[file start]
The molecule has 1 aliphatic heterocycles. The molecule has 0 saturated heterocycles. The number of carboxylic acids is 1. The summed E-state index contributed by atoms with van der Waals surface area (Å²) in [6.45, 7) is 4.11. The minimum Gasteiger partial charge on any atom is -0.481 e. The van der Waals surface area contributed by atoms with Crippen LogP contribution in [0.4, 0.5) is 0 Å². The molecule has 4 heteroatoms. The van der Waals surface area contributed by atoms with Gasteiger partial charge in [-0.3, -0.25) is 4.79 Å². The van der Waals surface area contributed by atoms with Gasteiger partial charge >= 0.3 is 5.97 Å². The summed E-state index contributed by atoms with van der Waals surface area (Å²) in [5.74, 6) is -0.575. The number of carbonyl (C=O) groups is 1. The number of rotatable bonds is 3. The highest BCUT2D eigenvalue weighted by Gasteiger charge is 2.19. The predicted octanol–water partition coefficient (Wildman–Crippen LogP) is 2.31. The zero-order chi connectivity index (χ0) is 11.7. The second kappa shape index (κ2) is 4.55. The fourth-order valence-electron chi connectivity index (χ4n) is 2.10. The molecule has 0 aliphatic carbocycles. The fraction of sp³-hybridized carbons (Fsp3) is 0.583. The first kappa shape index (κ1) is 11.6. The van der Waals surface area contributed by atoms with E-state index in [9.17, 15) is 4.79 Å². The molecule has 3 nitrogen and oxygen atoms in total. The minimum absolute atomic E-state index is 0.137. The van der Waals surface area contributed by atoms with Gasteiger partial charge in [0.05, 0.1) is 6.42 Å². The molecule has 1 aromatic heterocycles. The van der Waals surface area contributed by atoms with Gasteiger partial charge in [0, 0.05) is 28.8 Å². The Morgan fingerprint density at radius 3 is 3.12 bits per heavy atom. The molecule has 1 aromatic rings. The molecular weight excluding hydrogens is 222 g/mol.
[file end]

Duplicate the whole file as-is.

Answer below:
The molecule has 1 aliphatic heterocycles. The molecule has 0 saturated heterocycles. The number of carboxylic acids is 1. The summed E-state index contributed by atoms with van der Waals surface area (Å²) in [6.45, 7) is 4.11. The minimum Gasteiger partial charge on any atom is -0.481 e. The van der Waals surface area contributed by atoms with Crippen LogP contribution in [0.4, 0.5) is 0 Å². The molecule has 4 heteroatoms. The van der Waals surface area contributed by atoms with Gasteiger partial charge in [-0.3, -0.25) is 4.79 Å². The van der Waals surface area contributed by atoms with Gasteiger partial charge >= 0.3 is 5.97 Å². The summed E-state index contributed by atoms with van der Waals surface area (Å²) in [5.74, 6) is -0.575. The number of carbonyl (C=O) groups is 1. The number of rotatable bonds is 3. The highest BCUT2D eigenvalue weighted by Gasteiger charge is 2.19. The predicted octanol–water partition coefficient (Wildman–Crippen LogP) is 2.31. The zero-order chi connectivity index (χ0) is 11.7. The second kappa shape index (κ2) is 4.55. The fourth-order valence-electron chi connectivity index (χ4n) is 2.10. The molecule has 0 aliphatic carbocycles. The fraction of sp³-hybridized carbons (Fsp3) is 0.583. The first kappa shape index (κ1) is 11.6. The van der Waals surface area contributed by atoms with E-state index in [9.17, 15) is 4.79 Å². The molecule has 3 nitrogen and oxygen atoms in total. The minimum absolute atomic E-state index is 0.137. The van der Waals surface area contributed by atoms with Gasteiger partial charge in [0.05, 0.1) is 6.42 Å². The molecule has 1 aromatic heterocycles. The van der Waals surface area contributed by atoms with Gasteiger partial charge in [0, 0.05) is 28.8 Å². The Morgan fingerprint density at radius 3 is 3.12 bits per heavy atom. The molecule has 1 aromatic rings. The molecular weight excluding hydrogens is 222 g/mol.